Pevonedistat demonstrated a favorable risk-benefit profile at a dose of 20 mg/m2 in combination with 75 mg/m2 of azacitidine in patients with higher-risk myelodysplastic syndromes/chronic myelomonocytic leukemia and acute myeloid leukemia.
Pevonedistat demonstrated a favorable risk-benefit profile at a dose of 20 mg/m2 in combination with 75 mg/m2 of azacitidine in patients with higher-risk myelodysplastic syndromes (MDS)/chronic myelomonocytic leukemia (CMML) and acute myeloid leukemia (AML), according to findings from a model-based analysis based on data from 3 trials that were presented during the 2021 ASCO Annual Meeting and the 2021 European Hematology Association Congress.1,2
The results showed a consistent clinical benefit across a range of pevonedistat exposures following the recommended starting dose of 20 mg/m2 with regard to event-free survival (EFS), overall survival (OS), complete response (CR), and CR plus partial response (PR).
Pevonedistat is a first-in-class inhibitor of the neural expressed, developmentally downregulated 8-activating enzyme (NAE), explained lead study author Xiaofei Zhou, of Millennium Pharmaceuticals, Inc., in a presentation of the data. NAE inhibition prevents degradation of important proteins and interferes with protein homeostasis, leading to cancer cell death.
In July 2020, the FDA granted a breakthrough therapy designation to pevonedistat for the treatment of patients with higher-risk MDS.3
Pevonedistat plus azacitidine has shown promising activity and safety, without added myelosuppression, in patients with higher-risk MDS/CMML and AML. However, the association between pevonedistat exposure and efficacy and safety outcomes had not been well defined.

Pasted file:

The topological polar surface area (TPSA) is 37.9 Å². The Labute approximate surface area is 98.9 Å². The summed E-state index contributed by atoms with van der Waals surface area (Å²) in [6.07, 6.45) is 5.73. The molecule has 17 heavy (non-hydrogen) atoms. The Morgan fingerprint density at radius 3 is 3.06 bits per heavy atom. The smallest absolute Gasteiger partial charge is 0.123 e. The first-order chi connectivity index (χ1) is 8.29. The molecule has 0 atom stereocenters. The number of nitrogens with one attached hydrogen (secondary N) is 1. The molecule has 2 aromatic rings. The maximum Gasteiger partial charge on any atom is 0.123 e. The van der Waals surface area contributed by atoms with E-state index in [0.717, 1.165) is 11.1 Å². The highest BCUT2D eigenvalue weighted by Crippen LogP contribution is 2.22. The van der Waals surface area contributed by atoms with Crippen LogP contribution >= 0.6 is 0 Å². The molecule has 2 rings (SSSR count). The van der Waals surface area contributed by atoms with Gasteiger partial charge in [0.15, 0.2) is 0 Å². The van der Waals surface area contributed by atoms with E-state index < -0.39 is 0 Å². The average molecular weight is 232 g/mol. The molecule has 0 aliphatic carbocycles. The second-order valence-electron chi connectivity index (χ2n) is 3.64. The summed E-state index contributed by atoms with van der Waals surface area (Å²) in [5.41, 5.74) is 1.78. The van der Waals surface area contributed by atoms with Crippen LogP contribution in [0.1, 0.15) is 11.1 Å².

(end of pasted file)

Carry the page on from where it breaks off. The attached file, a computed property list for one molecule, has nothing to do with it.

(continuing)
To that end, investigators conducted a model-based analysis to determine the relationship between exposure and outcomes to support the dosing regimen of the combination and dose modifications for treatment-related toxicities.
Data from 3 clinical trials––NCT01814826, NCT02782468, NCT02610777––were used in the exposure-response analyses. In each trial, pevonedistat was given on days 1, 3, and 5, and azacitidine was given for 7 days at a dose of 75 mg/m2 in 28-day cycles.
The first phase 1b trial comprised 64 patients with AML. The second phase 1b trial comprised 13 patients with MDS and AML, and the phase 2 trial comprised 58 patients with higher-risk MDS/CMML and low-blast count AML.
Efficacy data included in the exposure-efficacy analyses comprised EFS, OS, CR, and CR plus PR.
Safety data included in the exposure-safety analyses composed febrile neutropenia and grade 3 or higher of the following AEs: neutropenia, thrombocytopenia, alanine aminotransferase elevation, aspartate aminotransferase elevation, infections and infestations, as well as grade 3 or higher TEAEs.
A total of 135 patients were included in the exposure-safety analysis and 58 patients were included in the exposure-efficacy analysis.
The median page age was 74.3 years across the exposure-safety (n = 135), intention-to-treat exposure-efficacy (n = 58), and higher-risk MDS exposure-efficacy (n = 32) cohorts. The majority of patients across all cohorts were male (70.3%), Caucasian (88.3%), had an ECOG performance status of 0 (46.2%) or 1 (45.8%), and had a median Revised International Prognostic Scoring System score of 5.50.
Additional findings illustrated a significant association between pevonedistat exposure and incidence of febrile neutropenia, grade 3 or greater neutropenia, and grade 3 or greater treatment-emergent adverse effects (TEAEs), supporting dose reductions for patients experiencing treatment-related toxicities (P < .05).
“The significant relationship between pevonedistat exposure and hematologic toxicities and grade 3 or higher TEAEs supports the protocol-specified pevonedistat dose modifications to manage treatment-related toxicities,” concluded Zhou.